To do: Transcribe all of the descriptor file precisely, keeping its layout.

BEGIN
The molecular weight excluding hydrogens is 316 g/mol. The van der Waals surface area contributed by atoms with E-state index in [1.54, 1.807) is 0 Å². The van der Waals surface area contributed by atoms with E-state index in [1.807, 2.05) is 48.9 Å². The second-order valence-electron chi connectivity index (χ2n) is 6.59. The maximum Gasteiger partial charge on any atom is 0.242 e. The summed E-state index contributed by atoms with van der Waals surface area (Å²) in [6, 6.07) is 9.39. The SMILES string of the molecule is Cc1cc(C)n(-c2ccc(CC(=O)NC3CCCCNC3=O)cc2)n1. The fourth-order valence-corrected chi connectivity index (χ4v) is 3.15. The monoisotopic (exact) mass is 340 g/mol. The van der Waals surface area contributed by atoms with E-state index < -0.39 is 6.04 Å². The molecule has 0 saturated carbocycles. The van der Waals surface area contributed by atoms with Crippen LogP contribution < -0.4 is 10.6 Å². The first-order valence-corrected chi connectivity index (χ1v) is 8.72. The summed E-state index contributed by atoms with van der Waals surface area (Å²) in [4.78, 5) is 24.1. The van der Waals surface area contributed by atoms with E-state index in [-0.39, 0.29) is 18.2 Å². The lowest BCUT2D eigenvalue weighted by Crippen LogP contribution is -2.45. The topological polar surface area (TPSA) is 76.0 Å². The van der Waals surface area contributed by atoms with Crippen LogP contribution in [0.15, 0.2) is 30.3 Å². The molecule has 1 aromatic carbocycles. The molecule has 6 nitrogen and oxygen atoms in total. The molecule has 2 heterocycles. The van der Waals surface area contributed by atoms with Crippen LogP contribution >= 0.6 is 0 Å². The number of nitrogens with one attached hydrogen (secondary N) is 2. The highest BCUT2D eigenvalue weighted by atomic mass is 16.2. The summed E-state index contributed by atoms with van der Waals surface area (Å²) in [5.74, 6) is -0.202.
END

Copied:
The molecular weight excluding hydrogens is 316 g/mol. The van der Waals surface area contributed by atoms with E-state index in [1.54, 1.807) is 0 Å². The van der Waals surface area contributed by atoms with E-state index in [1.807, 2.05) is 48.9 Å². The second-order valence-electron chi connectivity index (χ2n) is 6.59. The maximum Gasteiger partial charge on any atom is 0.242 e. The summed E-state index contributed by atoms with van der Waals surface area (Å²) in [6, 6.07) is 9.39. The SMILES string of the molecule is Cc1cc(C)n(-c2ccc(CC(=O)NC3CCCCNC3=O)cc2)n1. The fourth-order valence-corrected chi connectivity index (χ4v) is 3.15. The monoisotopic (exact) mass is 340 g/mol. The van der Waals surface area contributed by atoms with E-state index < -0.39 is 6.04 Å². The molecule has 0 saturated carbocycles. The van der Waals surface area contributed by atoms with Crippen LogP contribution < -0.4 is 10.6 Å². The first-order valence-corrected chi connectivity index (χ1v) is 8.72. The summed E-state index contributed by atoms with van der Waals surface area (Å²) in [4.78, 5) is 24.1. The van der Waals surface area contributed by atoms with E-state index in [-0.39, 0.29) is 18.2 Å². The lowest BCUT2D eigenvalue weighted by Crippen LogP contribution is -2.45. The topological polar surface area (TPSA) is 76.0 Å². The van der Waals surface area contributed by atoms with Crippen LogP contribution in [0.15, 0.2) is 30.3 Å². The molecule has 1 aromatic carbocycles. The molecule has 6 nitrogen and oxygen atoms in total. The molecule has 2 heterocycles. The van der Waals surface area contributed by atoms with Crippen LogP contribution >= 0.6 is 0 Å². The number of nitrogens with one attached hydrogen (secondary N) is 2. The highest BCUT2D eigenvalue weighted by atomic mass is 16.2. The summed E-state index contributed by atoms with van der Waals surface area (Å²) in [5.74, 6) is -0.202.